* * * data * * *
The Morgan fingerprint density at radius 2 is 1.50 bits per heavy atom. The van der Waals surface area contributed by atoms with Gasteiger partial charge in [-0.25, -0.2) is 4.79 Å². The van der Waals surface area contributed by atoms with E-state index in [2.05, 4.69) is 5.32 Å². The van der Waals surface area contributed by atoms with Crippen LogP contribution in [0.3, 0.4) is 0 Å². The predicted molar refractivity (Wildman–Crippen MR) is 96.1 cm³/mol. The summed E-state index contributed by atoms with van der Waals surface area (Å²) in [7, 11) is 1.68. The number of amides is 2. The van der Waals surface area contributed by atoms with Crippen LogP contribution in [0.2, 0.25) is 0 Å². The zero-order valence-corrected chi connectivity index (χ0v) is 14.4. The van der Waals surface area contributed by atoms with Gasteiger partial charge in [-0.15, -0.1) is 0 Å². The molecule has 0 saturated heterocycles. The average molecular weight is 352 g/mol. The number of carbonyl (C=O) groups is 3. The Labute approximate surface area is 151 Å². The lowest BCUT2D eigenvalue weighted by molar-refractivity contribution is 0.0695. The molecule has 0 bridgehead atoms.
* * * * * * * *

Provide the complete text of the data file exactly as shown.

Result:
The Morgan fingerprint density at radius 2 is 1.50 bits per heavy atom. The van der Waals surface area contributed by atoms with Gasteiger partial charge in [-0.25, -0.2) is 4.79 Å². The van der Waals surface area contributed by atoms with E-state index in [2.05, 4.69) is 5.32 Å². The van der Waals surface area contributed by atoms with Crippen LogP contribution in [0.3, 0.4) is 0 Å². The predicted molar refractivity (Wildman–Crippen MR) is 96.1 cm³/mol. The summed E-state index contributed by atoms with van der Waals surface area (Å²) in [7, 11) is 1.68. The number of amides is 2. The van der Waals surface area contributed by atoms with Crippen LogP contribution in [0.2, 0.25) is 0 Å². The zero-order valence-corrected chi connectivity index (χ0v) is 14.4. The van der Waals surface area contributed by atoms with Gasteiger partial charge in [-0.15, -0.1) is 0 Å². The molecule has 0 saturated heterocycles. The average molecular weight is 352 g/mol. The number of carbonyl (C=O) groups is 3. The Labute approximate surface area is 151 Å². The lowest BCUT2D eigenvalue weighted by molar-refractivity contribution is 0.0695. The molecule has 0 bridgehead atoms.